David M. Reese, MD
The European Medicines Agency’s Committee for Medicinal Products for Human Use (CHMP) has recommended approval of denosumab (Xgeva) for the prevention of skeletal-related events (SREs) in patients with multiple myeloma, according to Amgen, the developer of the RANK ligand inhibitor.
The CHMP recommendation is based on data from the phase III 482 study, in which denosumab demonstrated noninferiority to zoledronic acid (Zometa) at delaying the time to the first SRE in patients with multiple myeloma (0.98; 95% CI, 0.85-1.14; P
for noninferiority = .010). Based on these findings, the FDA approved denosumab in this setting in January 2018.
The median time to first on-study SRE was similar between the denosumab arm (22.8 months; 95% CI, 14.7-not estimable) and zoledronic acid group (24.0 months; 95% CI, 16.5-33.3). The multiple events analysis of time to first and subsequent SREs also did not show superiority for denosumab (rate ratio, 1.01; 95% CI, 0.89-1.15; P
“More than 90% of patients with multiple myeloma develop bone lesions over the course of the disease. These can result in fractures and other bone complications,” David M. Reese, MD, senior vice president of Translational Sciences and Oncology at Amgen, said in a press release. “The positive opinion from the CHMP to expand Xgeva's indication to cover skeletal-related events in patients with multiple myeloma is an important step forward in Amgen's commitment to improving care for multiple myeloma patients at risk for developing bone complications.”
The 482 study included 1718 patients at 259 medical centers in 29 countries from May 2012 to March 2016. Patients were randomly assigned to either 120 mg of subcutaneous denosumab administered along with an intravenous placebo (n = 859) or subcutaneous placebo along with 4 mg of intravenous zoledronic acid, with adjustments for renal function (n = 859). Treatment was administered every 4 weeks in each arm. Adult patients with symptomatic newly diagnosed multiple myeloma who had at least 1 documented lytic bone lesion were eligible.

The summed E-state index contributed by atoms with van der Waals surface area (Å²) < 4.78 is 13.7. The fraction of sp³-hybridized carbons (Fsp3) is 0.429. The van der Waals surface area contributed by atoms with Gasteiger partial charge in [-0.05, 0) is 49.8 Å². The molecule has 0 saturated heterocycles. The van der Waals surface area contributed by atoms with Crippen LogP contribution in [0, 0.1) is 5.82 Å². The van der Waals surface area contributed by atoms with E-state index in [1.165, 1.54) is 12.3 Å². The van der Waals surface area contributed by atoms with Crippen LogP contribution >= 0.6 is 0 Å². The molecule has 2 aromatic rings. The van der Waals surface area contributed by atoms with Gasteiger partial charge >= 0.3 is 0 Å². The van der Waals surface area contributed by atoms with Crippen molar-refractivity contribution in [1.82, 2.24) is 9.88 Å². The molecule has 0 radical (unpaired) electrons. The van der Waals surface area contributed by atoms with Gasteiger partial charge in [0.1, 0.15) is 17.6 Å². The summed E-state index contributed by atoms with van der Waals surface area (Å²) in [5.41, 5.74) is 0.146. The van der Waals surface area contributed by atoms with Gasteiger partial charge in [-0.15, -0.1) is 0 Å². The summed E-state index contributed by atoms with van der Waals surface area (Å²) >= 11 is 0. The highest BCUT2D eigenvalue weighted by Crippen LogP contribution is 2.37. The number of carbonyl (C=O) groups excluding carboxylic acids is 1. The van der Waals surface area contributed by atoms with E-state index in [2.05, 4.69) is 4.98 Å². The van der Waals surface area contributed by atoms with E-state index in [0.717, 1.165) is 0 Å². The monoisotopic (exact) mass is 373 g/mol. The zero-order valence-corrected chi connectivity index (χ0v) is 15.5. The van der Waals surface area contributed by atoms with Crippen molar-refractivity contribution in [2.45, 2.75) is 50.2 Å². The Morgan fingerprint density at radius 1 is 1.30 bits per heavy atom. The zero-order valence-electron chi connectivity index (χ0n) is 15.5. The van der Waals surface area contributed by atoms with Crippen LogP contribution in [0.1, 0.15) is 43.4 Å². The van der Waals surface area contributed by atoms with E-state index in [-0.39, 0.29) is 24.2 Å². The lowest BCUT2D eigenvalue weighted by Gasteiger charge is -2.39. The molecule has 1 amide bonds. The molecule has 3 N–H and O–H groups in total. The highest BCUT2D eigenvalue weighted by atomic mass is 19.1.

The median overall survival was 49.5 months with denosumab versus non-estimable with zoledronic acid (HR, 0.90; 95% CI, 0.70-1.16; P
= .41) after 121 deaths in the denosumab group and 129 in the zoledronic acid group.
Median progression-free survival (PFS) favored the denosumab arm (46.1 vs 35.4 months; HR, 0.82; 95% CI, 0.68-0.99; descriptive P
= .036) after 219 PFS events in the denosumab group and 260 in the zoledronic acid arm.
The median time on-study was 27.2 months (IQR, 20.5-34.1) for denosumab and 27.1 months (IQR, 20.3-34.2) for zoledronic acid, and the median time on study drug was 25.0 months (IQR, 19.4-32.2) for denosumab and 24.0 months (IQR, 17.7-31.3) for zoledronic acid. Median times to first SRE were not estimable for either treatment.
Supportive analyses by actual strata, alternative censoring, and inverse probability of censoring showed similar results.
In the safety analysis, 10% of patients in the denosumab group experienced renal toxicity versus 17% in the zoledronic acid group. Hypocalcemia adverse events (AEs) were slightly more common in the denosumab arm group (17% vs 12%). Incidence of osteonecrosis of the jaw was not significantly different between the denosumab (4%) and zoledronic acid groups (3%; P
The most common grade ≥3 treatment-emergent AEs for both the denosumab and zoledronic acid groups were neutropenia (15% for both) thrombocytopenia (14% vs 12%), anemia (12% vs 10%), febrile neutropenia (11% vs 10%), and pneumonia (8% for both) The most common serious AE for both treatment groups was pneumonia (8% for both). One patient in the zoledronic acid group died of cardiac arrest that was deemed treatment-related.
Raje N, Terpos E, Willenbacher W, et al. Denosumab versus zoledronic acid in bone disease treatment of newly diagnosed multiple myeloma: an international, double-blind, double-dummy, randomised, controlled, phase 3 study [published online February 9, 2018]. Lancet Oncol. doi/10.1016/ S1470-2045(18)30072-X.